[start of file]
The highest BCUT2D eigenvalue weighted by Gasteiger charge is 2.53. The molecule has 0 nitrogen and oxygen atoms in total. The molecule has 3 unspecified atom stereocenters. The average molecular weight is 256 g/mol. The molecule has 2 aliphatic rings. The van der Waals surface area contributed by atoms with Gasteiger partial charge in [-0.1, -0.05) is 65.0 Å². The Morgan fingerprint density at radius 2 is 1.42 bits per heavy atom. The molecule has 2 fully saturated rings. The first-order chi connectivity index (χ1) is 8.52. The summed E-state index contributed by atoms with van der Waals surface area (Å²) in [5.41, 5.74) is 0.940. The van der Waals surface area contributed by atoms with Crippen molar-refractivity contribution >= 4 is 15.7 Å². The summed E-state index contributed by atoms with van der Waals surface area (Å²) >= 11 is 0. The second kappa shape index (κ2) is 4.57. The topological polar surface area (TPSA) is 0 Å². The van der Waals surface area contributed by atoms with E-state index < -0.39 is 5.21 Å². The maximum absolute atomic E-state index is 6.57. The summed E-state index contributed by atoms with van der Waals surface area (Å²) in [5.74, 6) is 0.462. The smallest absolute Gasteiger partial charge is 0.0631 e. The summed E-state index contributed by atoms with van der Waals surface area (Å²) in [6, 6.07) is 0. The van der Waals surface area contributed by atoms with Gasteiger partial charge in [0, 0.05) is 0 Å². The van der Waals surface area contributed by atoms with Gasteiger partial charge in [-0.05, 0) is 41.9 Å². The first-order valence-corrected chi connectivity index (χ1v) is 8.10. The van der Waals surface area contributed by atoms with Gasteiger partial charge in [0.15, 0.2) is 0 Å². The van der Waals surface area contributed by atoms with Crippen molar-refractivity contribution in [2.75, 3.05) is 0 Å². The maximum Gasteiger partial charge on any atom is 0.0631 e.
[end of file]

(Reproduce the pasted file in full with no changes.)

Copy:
The highest BCUT2D eigenvalue weighted by Gasteiger charge is 2.53. The molecule has 0 nitrogen and oxygen atoms in total. The molecule has 3 unspecified atom stereocenters. The average molecular weight is 256 g/mol. The molecule has 2 aliphatic rings. The van der Waals surface area contributed by atoms with Gasteiger partial charge in [-0.1, -0.05) is 65.0 Å². The Morgan fingerprint density at radius 2 is 1.42 bits per heavy atom. The molecule has 2 fully saturated rings. The first-order chi connectivity index (χ1) is 8.52. The summed E-state index contributed by atoms with van der Waals surface area (Å²) in [5.41, 5.74) is 0.940. The van der Waals surface area contributed by atoms with Crippen molar-refractivity contribution >= 4 is 15.7 Å². The summed E-state index contributed by atoms with van der Waals surface area (Å²) >= 11 is 0. The second kappa shape index (κ2) is 4.57. The topological polar surface area (TPSA) is 0 Å². The van der Waals surface area contributed by atoms with E-state index < -0.39 is 5.21 Å². The maximum absolute atomic E-state index is 6.57. The summed E-state index contributed by atoms with van der Waals surface area (Å²) in [5.74, 6) is 0.462. The smallest absolute Gasteiger partial charge is 0.0631 e. The summed E-state index contributed by atoms with van der Waals surface area (Å²) in [6, 6.07) is 0. The van der Waals surface area contributed by atoms with Gasteiger partial charge in [0, 0.05) is 0 Å². The van der Waals surface area contributed by atoms with Gasteiger partial charge in [-0.05, 0) is 41.9 Å². The first-order valence-corrected chi connectivity index (χ1v) is 8.10. The van der Waals surface area contributed by atoms with Gasteiger partial charge in [0.15, 0.2) is 0 Å². The van der Waals surface area contributed by atoms with Crippen molar-refractivity contribution in [2.75, 3.05) is 0 Å². The maximum Gasteiger partial charge on any atom is 0.0631 e.